how much do you care of iso and shutter speed when in A mode?

Started 4 months ago | Discussions thread
john isaacs Veteran Member • Posts: 7,105
Re: how much do you care of iso and shutter speed when in A mode?

kolyy wrote:

john isaacs wrote:

kolyy wrote:

john isaacs wrote:

pixelmaiker wrote:

john isaacs wrote:

Tbamed wrote:


It is all in the title:

How much do you care of iso and shutter speed when in A mode?

As for me I am mostly an A mode user,I rarely I check the shutter speed, mostly I take a look at the iso value that was applied.

You also appear to be shooting in Auto ISO. If available, set the minimum shutter speed to Auto (assuming you have such a setting), as that will apply the 1/(focal length) type rule to your shutter speed. Also, set the maximum ISO to a value you don't want to go beyond.

It is best to look at the ISO value before taking the shot. And if the ISO has maxed out, then look at the shutter speed to see if you are going to risk blurring the shot. In which case, you can select a larger aperture or increase ISO.

This is exactly what I used to do as well until I had a "light bulb" moment and now it doesn't make much sense to me anymore.

The reason being is since you are checking to see if the shutter speed is fast enough to eliminate blur, it implies you know in your head the minimum shutter speed you want.

That is when I thought to myself that I may as well just lock in the shutter speed I want instead of fiddling with ISO or aperture to get the required shutter speed.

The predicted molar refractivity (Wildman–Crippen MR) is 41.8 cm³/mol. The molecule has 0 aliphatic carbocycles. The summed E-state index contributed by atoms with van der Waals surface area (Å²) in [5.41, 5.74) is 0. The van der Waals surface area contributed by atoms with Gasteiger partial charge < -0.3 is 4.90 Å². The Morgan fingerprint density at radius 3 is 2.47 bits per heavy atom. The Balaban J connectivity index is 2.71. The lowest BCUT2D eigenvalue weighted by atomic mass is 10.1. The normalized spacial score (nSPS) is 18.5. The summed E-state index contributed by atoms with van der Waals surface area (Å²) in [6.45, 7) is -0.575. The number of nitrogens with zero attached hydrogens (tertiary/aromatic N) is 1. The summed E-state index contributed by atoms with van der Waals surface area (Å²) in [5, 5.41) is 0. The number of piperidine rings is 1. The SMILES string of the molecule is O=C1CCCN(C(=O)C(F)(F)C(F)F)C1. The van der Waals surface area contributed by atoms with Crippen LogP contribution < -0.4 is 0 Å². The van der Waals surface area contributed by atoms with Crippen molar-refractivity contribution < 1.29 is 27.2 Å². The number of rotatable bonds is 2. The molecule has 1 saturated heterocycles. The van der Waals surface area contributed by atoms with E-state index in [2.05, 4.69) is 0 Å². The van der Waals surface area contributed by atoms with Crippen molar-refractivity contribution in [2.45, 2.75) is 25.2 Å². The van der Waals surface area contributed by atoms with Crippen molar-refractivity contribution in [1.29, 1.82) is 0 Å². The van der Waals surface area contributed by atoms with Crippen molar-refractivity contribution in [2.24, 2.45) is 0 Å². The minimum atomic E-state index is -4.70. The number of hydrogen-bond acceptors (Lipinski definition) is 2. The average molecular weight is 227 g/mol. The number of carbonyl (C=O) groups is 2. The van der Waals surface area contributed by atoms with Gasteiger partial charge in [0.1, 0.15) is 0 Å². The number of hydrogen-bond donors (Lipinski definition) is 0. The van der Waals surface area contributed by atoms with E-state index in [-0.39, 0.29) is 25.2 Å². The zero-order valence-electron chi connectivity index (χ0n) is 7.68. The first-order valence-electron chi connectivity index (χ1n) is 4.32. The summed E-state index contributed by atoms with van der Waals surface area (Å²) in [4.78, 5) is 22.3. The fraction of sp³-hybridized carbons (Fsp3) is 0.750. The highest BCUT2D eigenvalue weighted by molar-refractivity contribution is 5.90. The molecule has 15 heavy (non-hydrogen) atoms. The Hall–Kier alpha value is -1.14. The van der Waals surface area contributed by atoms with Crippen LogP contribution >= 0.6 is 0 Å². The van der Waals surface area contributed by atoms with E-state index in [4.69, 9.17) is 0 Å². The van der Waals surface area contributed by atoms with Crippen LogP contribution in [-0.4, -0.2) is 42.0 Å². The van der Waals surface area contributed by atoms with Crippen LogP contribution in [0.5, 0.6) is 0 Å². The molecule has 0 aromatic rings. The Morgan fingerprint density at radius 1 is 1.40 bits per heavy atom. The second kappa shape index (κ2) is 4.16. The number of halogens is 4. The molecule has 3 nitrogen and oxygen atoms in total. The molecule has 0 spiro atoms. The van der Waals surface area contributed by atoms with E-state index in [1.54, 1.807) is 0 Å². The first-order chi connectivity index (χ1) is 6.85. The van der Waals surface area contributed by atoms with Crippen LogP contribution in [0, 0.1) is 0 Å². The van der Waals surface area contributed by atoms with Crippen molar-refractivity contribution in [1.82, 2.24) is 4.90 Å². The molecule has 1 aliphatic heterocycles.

That is one of the main reasons I switched from using aperture priority to manual mode as my "go to" mode when hand holding the camera.

With auto ISO, I set the max to where my camera becomes iso-invariant because above that there is no noise penalty when lightening the image in post processing.

I bracket frequently, so I typically shoot Aperture mode with fixed ISO, and my most frequent adjustment is Exposure Compensation (to balance exposure before the bracket).

If the subject is moving, then the camera can't really decide what the exposure should be, so in that case shutter speed should be set manually. If you also want a maximum aperture, then shoot manual and set the aperture. Auto ISO is useful in changing light to keep the images bright enough to view on playback.

Can you please elaborate on what do you mean by the camera being unable deciding on the exposure with a moving subject? I have never observed anything like that. Also why would you set the SS manually, instead of setting the same value for min.SS for auto ISO?

Shutter speed should be increased to avoid blown highlights. I usually adjust initial settings for an ISO of 800, if possible. Then, in the heat of the moment, I don't have to worry too much about blowing highlights.

The shutter speed needs to be set based on how fast the subject moves. Clearly not something the camera ca do.

Ok, I thought you were saying the camera would be somehow confused by the moving subject. I think the camera can easily decide on the shutter speed if the minimum is correctly set.

I set shutter speed manually so I can change it quickly as needed. If I could quickly change min SS, I would likely use that instead. In fact, there was a recent post on the subject.

That's interesting, I thought that min.SS can be assigned to a custom button on newer Panasonic bodies (GH5), isn't that true? I know that it was awkwardly hidden in Olympus menus, is it still the case with new models, like the E-M5 III?

That is correct.  The GH5 was updated to allow minimum shutter speed to be set to a function button.  Completely forgot about it because I still have a GH4 as well and I try to keep operations with those the same.  That just reminds me I need to trade that GH4 in on a second GH5.

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